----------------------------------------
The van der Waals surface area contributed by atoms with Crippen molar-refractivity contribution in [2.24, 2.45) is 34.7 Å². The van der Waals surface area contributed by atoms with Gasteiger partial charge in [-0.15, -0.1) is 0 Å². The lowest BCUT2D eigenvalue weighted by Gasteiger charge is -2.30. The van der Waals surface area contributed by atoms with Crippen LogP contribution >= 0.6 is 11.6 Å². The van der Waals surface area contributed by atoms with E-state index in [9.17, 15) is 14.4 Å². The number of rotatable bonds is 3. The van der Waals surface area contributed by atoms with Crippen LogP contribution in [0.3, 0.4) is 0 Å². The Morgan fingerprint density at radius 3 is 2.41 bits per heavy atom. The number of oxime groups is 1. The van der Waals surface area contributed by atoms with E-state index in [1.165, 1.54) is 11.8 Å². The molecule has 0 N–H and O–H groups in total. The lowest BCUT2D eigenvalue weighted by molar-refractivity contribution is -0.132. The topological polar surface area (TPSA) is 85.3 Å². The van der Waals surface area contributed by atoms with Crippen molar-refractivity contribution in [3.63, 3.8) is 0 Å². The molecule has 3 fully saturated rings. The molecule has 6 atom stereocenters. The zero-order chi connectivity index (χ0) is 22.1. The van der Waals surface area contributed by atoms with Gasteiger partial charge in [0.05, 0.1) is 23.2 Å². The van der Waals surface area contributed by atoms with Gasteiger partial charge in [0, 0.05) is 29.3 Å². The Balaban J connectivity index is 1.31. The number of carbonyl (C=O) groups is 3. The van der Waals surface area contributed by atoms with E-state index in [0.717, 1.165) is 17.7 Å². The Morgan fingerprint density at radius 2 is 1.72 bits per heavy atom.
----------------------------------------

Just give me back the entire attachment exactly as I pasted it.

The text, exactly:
The van der Waals surface area contributed by atoms with Crippen molar-refractivity contribution in [2.24, 2.45) is 34.7 Å². The van der Waals surface area contributed by atoms with Gasteiger partial charge in [-0.15, -0.1) is 0 Å². The lowest BCUT2D eigenvalue weighted by Gasteiger charge is -2.30. The van der Waals surface area contributed by atoms with Crippen LogP contribution >= 0.6 is 11.6 Å². The van der Waals surface area contributed by atoms with E-state index in [9.17, 15) is 14.4 Å². The number of rotatable bonds is 3. The van der Waals surface area contributed by atoms with Crippen LogP contribution in [0.3, 0.4) is 0 Å². The Morgan fingerprint density at radius 3 is 2.41 bits per heavy atom. The number of oxime groups is 1. The van der Waals surface area contributed by atoms with E-state index in [1.165, 1.54) is 11.8 Å². The molecule has 0 N–H and O–H groups in total. The lowest BCUT2D eigenvalue weighted by molar-refractivity contribution is -0.132. The topological polar surface area (TPSA) is 85.3 Å². The van der Waals surface area contributed by atoms with Crippen molar-refractivity contribution in [3.63, 3.8) is 0 Å². The molecule has 3 fully saturated rings. The molecule has 6 atom stereocenters. The zero-order chi connectivity index (χ0) is 22.1. The van der Waals surface area contributed by atoms with Gasteiger partial charge in [0.05, 0.1) is 23.2 Å². The van der Waals surface area contributed by atoms with Gasteiger partial charge in [0, 0.05) is 29.3 Å². The Balaban J connectivity index is 1.31. The number of carbonyl (C=O) groups is 3. The van der Waals surface area contributed by atoms with E-state index in [0.717, 1.165) is 17.7 Å². The Morgan fingerprint density at radius 2 is 1.72 bits per heavy atom.